(iii) Meat: Lagos Metropolitan Area markets get supplies of fresh meat abattoirs very early in the morning long before noon. This is because large numbers of cattle are slaughtered at the abattoirs that are scattered all over the metropolis. Additionally, we have “meat markets”usually located very adjacent to abattoirs or slaughter slabs.
(iv) Snails: These are also to be found in Lagos Area Markets. Renewed interest in snail farming in recent years has made snails to be in good supply at our markets. Assumed medicinal value of snails among the people make snail selling a very profitable venture in our markets
The third category of agricultural products to be found in Lagos Area Markets are packaged items : wheat flour, which is used for bread making, snacks and other pastry products. Flour mills are strategically sited at the vicinity of Apapa port ( a natural harbour) in Lagos. Large, ocean liners bring in wheat from the western hemisphere to these large scale flour milling industries at regular intervals; hence a large abundance of wheat flour flood some “specialized” markets noted for these – namely, the “Oke-Arin” market in Lagos Island, and the “Daleko” market in Lagos Mainland. These flours are packed in strong 50kg polyethylene sacks.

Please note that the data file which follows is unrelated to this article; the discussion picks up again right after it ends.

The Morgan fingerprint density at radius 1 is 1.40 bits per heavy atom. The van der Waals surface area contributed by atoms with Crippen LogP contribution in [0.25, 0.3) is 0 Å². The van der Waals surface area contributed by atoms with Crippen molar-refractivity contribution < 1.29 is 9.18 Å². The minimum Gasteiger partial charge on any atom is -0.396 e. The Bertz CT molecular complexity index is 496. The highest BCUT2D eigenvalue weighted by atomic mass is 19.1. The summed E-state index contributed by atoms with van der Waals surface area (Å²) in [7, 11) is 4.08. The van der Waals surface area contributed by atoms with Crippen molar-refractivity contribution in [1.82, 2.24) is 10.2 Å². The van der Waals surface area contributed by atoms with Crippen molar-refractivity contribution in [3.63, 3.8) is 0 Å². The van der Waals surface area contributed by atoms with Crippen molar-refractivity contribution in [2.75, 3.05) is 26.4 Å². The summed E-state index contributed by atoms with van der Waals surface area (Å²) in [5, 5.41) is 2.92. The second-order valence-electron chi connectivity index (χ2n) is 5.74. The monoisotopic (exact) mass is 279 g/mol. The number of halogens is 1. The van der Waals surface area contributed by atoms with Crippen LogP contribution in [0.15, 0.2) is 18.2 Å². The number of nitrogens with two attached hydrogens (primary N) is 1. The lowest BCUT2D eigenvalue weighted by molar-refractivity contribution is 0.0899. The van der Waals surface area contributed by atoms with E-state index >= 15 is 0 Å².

Packaged grains – i.e. rice and beans are also available in large quantities in the above-named main markets as well as in other sub-urban markets. They too come packaged in 50kg polyethylene sacks.
Vegetable oils, in tinned, beautifully labeled containers ranging from 2litres to 50litres sizes are also available in the above-named main markets as well as various supermarkets big and small in the metropolis. Palm kernel oil and the famous palm oil (products of our local industries) abound plentifully. The demand for them is insatiable.
Finally, we have tinned tomatoes and tinned tomato purees. All our markets, grocery stores, super and mini markets sell tinned tomatoes all year round. The are both imported as well as produced locally from our tomato packing industry